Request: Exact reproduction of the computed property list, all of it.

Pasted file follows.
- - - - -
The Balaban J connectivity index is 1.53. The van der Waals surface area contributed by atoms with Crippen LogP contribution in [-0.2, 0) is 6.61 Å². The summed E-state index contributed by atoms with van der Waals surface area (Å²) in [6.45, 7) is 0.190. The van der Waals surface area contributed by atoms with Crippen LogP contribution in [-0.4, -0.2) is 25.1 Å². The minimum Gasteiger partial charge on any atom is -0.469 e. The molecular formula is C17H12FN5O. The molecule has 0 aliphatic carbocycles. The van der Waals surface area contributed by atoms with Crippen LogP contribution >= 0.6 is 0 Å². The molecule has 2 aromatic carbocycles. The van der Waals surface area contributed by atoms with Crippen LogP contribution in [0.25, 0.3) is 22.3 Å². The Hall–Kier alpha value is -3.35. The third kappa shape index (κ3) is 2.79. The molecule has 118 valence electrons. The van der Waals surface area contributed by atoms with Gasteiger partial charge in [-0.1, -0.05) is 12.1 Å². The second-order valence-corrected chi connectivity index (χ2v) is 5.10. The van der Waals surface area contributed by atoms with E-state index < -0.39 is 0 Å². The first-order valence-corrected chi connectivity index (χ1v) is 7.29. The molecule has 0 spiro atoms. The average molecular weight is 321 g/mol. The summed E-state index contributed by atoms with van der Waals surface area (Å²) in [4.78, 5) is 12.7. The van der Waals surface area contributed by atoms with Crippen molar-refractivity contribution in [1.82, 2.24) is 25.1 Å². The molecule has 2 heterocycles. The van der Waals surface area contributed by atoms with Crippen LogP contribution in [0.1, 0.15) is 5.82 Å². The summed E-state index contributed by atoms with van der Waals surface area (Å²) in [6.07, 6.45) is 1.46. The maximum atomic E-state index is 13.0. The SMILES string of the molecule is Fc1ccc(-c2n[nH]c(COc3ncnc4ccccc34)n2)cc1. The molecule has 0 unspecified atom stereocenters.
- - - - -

The Balaban J connectivity index is 1.53. The van der Waals surface area contributed by atoms with Crippen LogP contribution in [-0.2, 0) is 6.61 Å². The summed E-state index contributed by atoms with van der Waals surface area (Å²) in [6.45, 7) is 0.190. The van der Waals surface area contributed by atoms with Crippen LogP contribution in [-0.4, -0.2) is 25.1 Å². The minimum Gasteiger partial charge on any atom is -0.469 e. The molecular formula is C17H12FN5O. The molecule has 0 aliphatic carbocycles. The van der Waals surface area contributed by atoms with Crippen LogP contribution >= 0.6 is 0 Å². The molecule has 2 aromatic carbocycles. The van der Waals surface area contributed by atoms with Crippen LogP contribution in [0.25, 0.3) is 22.3 Å². The Hall–Kier alpha value is -3.35. The third kappa shape index (κ3) is 2.79. The molecule has 118 valence electrons. The van der Waals surface area contributed by atoms with Gasteiger partial charge in [-0.1, -0.05) is 12.1 Å². The second-order valence-corrected chi connectivity index (χ2v) is 5.10. The van der Waals surface area contributed by atoms with E-state index < -0.39 is 0 Å². The first-order valence-corrected chi connectivity index (χ1v) is 7.29. The molecule has 0 spiro atoms. The average molecular weight is 321 g/mol. The summed E-state index contributed by atoms with van der Waals surface area (Å²) in [4.78, 5) is 12.7. The van der Waals surface area contributed by atoms with Crippen molar-refractivity contribution in [1.82, 2.24) is 25.1 Å². The molecule has 2 heterocycles. The van der Waals surface area contributed by atoms with Crippen LogP contribution in [0.1, 0.15) is 5.82 Å². The summed E-state index contributed by atoms with van der Waals surface area (Å²) in [6.07, 6.45) is 1.46. The maximum atomic E-state index is 13.0. The SMILES string of the molecule is Fc1ccc(-c2n[nH]c(COc3ncnc4ccccc34)n2)cc1. The molecule has 0 unspecified atom stereocenters.